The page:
Gun Violence Prevention
Gun violence affects society in many ways, including higher medical costs, reductions in quality of life because of fear of gun violence and stresses on the criminal justice system. The United States has the highest rate of gun-related injuries among developed countries, as well as the highest rate of gun ownership. Psychologists and other public health scientists are working to develop effective methods to reduce gun violence, but political opposition has created barriers to government support for research.
Research on Gun Violence
Resolution on Firearm Violence Research and Prevention
The APA Council of Representatives, at its February 2014 meeting, adopted the Resolution on Firearm Violence Research and Prevention to reflect current knowledge on gun violence research and prevention, to inform the field and to provide a strong foundation for APA federal advocacy efforts.
Firearms And Violence: A Critical Review
Committee to Improve Research Information and Data on Firearms, Committee on Law and Justice, Division of Behavioral and Social Sciences and Education, National Research Council of the National Academies.
Priorities for a Public Health Research Agenda to Reduce the Threat of Firearm-Related Violence
Institutes of Medicine of the National Academies Executive Office, Division of Behavioral and Social Sciences and Education.
What Can You Do?
- Learn how to help in an emotional crisis.
- Learn how to store and use firearms safely to prevent impulsive gun violence and accidents.
- Learn how to help persons in crisis get the help they need.
- Contact your local school board to support programs that establish safe and supportive environments for all students and staff.
- Educate yourself about gun violence by reading the APA Resolution on Firearm Research and Prevention and the APA Panel of Experts Report, "Gun Violence: Prediction, Prevention and Policy."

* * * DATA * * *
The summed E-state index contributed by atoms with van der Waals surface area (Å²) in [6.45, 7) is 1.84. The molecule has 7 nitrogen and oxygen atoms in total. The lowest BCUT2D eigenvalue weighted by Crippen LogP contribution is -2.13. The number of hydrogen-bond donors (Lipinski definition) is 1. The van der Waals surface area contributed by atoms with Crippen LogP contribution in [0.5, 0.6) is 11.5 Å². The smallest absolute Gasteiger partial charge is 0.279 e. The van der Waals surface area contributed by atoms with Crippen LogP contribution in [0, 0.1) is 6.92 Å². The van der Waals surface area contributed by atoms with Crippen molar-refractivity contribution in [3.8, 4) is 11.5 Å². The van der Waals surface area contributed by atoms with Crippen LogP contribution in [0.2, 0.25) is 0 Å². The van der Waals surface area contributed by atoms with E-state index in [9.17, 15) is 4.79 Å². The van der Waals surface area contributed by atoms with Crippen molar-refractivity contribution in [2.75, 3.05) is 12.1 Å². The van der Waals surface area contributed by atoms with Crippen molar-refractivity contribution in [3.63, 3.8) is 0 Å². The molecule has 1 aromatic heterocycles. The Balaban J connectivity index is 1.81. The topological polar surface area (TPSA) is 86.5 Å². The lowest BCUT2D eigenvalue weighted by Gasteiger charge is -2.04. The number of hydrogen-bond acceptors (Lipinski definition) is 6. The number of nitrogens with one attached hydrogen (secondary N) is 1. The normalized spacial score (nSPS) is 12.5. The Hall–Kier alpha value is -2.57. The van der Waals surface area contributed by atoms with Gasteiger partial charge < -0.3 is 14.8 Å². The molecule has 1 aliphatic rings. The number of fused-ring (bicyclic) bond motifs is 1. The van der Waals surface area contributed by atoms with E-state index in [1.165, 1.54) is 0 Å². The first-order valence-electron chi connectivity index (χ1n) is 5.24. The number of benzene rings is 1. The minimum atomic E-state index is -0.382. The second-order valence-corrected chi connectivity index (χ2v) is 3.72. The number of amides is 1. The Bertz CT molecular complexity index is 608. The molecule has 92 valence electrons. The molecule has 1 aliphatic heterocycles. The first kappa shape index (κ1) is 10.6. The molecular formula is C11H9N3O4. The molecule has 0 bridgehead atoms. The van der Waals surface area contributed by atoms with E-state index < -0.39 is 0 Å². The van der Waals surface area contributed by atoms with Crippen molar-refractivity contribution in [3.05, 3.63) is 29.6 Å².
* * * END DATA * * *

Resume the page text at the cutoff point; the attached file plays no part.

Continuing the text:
- Contact your member of Congress to support research to understand the best approaches to preventing gun violence.
- Find a Psychologist.
- Learn more about the research on prevention.
- Learn more about mental health from the National Institutes of Health and the Centers for Disease Control and Prevention.
American College of Physicians offers policy recommendations for reducing gun-related injuries and deaths in the U.S.
April 10, 2014; American College of Physicians
Washington Post calls for more research on accidental gun deaths in children
Nov. 29, 2013; The Washington Post
NYT study finds accidental gun deaths of children underreported
Sept. 28, 2013; The New York Times
American Psychological Association Applauds Provisions of White House Plan to Stem Gun Violence
Jan. 17, 2013: American Psychological Association
APA’s Anderson Meets With Obama Administration Officials to Provide Input on Violence Prevention Proposals
Jan. 10, 2013: American Psychological Association
Violence Against Teachers Spurs Urgent Call to Action
Jan. 7, 2013: American Psychological Association
Media Advisory: Experts Available to Talk About Psychology Related to School Shootings
Dec. 14, 2012: American Psychological Association
Five Questions on the Tucson, Ariz., Shootings for Psychologist Joel Dvoskin, PhD
Jan. 12, 2011: American Psychological Association
For Virginia Tech Community, Anxiety and Sadness May Increase on Anniversary of School Shootings
April 11, 2008: American Psychological Association
Monitor on Psychology Articles
From the CEO—Virginia Tech: What Can We Do?
June 2007 American Psychological Association
APA Offices and Programs
Violence Prevention Office
Gun violence affects society in many ways, including higher medical costs, reductions in quality of life and stresses on the criminal justice system. The question before psychology is what can science tell us about the most effective methods to reduce gun violence.
Government Relations Office
APA advocacy efforts related to the prevention of violence, incuding gun violence.
APA Initiatives to Prevent Gun Violence
APA-wide initiatives to prevent gun violence have involved communications with the White House, executive agencies, Congress, other organizations, APA members, the news media and the general public in support of vital mental and behavioral health services, training and research.